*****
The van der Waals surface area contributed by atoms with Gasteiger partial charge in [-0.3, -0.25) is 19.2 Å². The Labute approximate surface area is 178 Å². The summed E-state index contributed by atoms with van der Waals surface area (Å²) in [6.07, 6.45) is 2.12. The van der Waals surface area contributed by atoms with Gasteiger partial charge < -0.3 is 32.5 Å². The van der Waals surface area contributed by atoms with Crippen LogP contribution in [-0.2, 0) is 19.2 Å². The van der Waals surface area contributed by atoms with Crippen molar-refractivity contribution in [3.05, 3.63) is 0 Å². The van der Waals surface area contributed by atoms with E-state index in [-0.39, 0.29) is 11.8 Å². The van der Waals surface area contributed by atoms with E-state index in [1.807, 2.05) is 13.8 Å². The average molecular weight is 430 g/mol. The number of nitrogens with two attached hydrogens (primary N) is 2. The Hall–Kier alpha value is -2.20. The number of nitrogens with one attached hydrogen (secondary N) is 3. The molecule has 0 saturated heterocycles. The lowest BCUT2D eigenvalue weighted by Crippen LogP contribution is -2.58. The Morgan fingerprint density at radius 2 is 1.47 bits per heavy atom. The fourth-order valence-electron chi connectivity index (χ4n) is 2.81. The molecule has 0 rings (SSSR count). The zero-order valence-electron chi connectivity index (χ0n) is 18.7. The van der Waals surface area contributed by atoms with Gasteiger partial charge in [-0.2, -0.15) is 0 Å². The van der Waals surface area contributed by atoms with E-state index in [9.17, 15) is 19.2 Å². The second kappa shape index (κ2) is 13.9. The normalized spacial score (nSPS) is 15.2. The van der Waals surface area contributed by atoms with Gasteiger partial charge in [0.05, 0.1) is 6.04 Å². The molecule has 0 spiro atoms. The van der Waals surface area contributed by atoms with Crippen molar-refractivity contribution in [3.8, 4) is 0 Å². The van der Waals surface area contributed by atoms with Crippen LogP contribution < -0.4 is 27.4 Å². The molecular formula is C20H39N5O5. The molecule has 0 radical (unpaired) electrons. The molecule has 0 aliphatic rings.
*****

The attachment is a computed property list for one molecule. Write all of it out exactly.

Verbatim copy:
The van der Waals surface area contributed by atoms with Gasteiger partial charge in [-0.3, -0.25) is 19.2 Å². The Labute approximate surface area is 178 Å². The summed E-state index contributed by atoms with van der Waals surface area (Å²) in [6.07, 6.45) is 2.12. The van der Waals surface area contributed by atoms with Gasteiger partial charge < -0.3 is 32.5 Å². The van der Waals surface area contributed by atoms with Crippen LogP contribution in [-0.2, 0) is 19.2 Å². The van der Waals surface area contributed by atoms with Crippen molar-refractivity contribution in [3.05, 3.63) is 0 Å². The van der Waals surface area contributed by atoms with E-state index in [-0.39, 0.29) is 11.8 Å². The van der Waals surface area contributed by atoms with E-state index in [1.807, 2.05) is 13.8 Å². The average molecular weight is 430 g/mol. The number of nitrogens with two attached hydrogens (primary N) is 2. The Hall–Kier alpha value is -2.20. The number of nitrogens with one attached hydrogen (secondary N) is 3. The molecule has 0 saturated heterocycles. The lowest BCUT2D eigenvalue weighted by Crippen LogP contribution is -2.58. The Morgan fingerprint density at radius 2 is 1.47 bits per heavy atom. The fourth-order valence-electron chi connectivity index (χ4n) is 2.81. The molecule has 0 rings (SSSR count). The zero-order valence-electron chi connectivity index (χ0n) is 18.7. The van der Waals surface area contributed by atoms with Gasteiger partial charge in [-0.2, -0.15) is 0 Å². The van der Waals surface area contributed by atoms with E-state index in [9.17, 15) is 19.2 Å². The second kappa shape index (κ2) is 13.9. The normalized spacial score (nSPS) is 15.2. The van der Waals surface area contributed by atoms with Gasteiger partial charge in [0.05, 0.1) is 6.04 Å². The molecule has 0 spiro atoms. The van der Waals surface area contributed by atoms with Crippen molar-refractivity contribution in [3.8, 4) is 0 Å². The van der Waals surface area contributed by atoms with Crippen LogP contribution < -0.4 is 27.4 Å². The molecular formula is C20H39N5O5. The molecule has 0 radical (unpaired) electrons. The molecule has 0 aliphatic rings.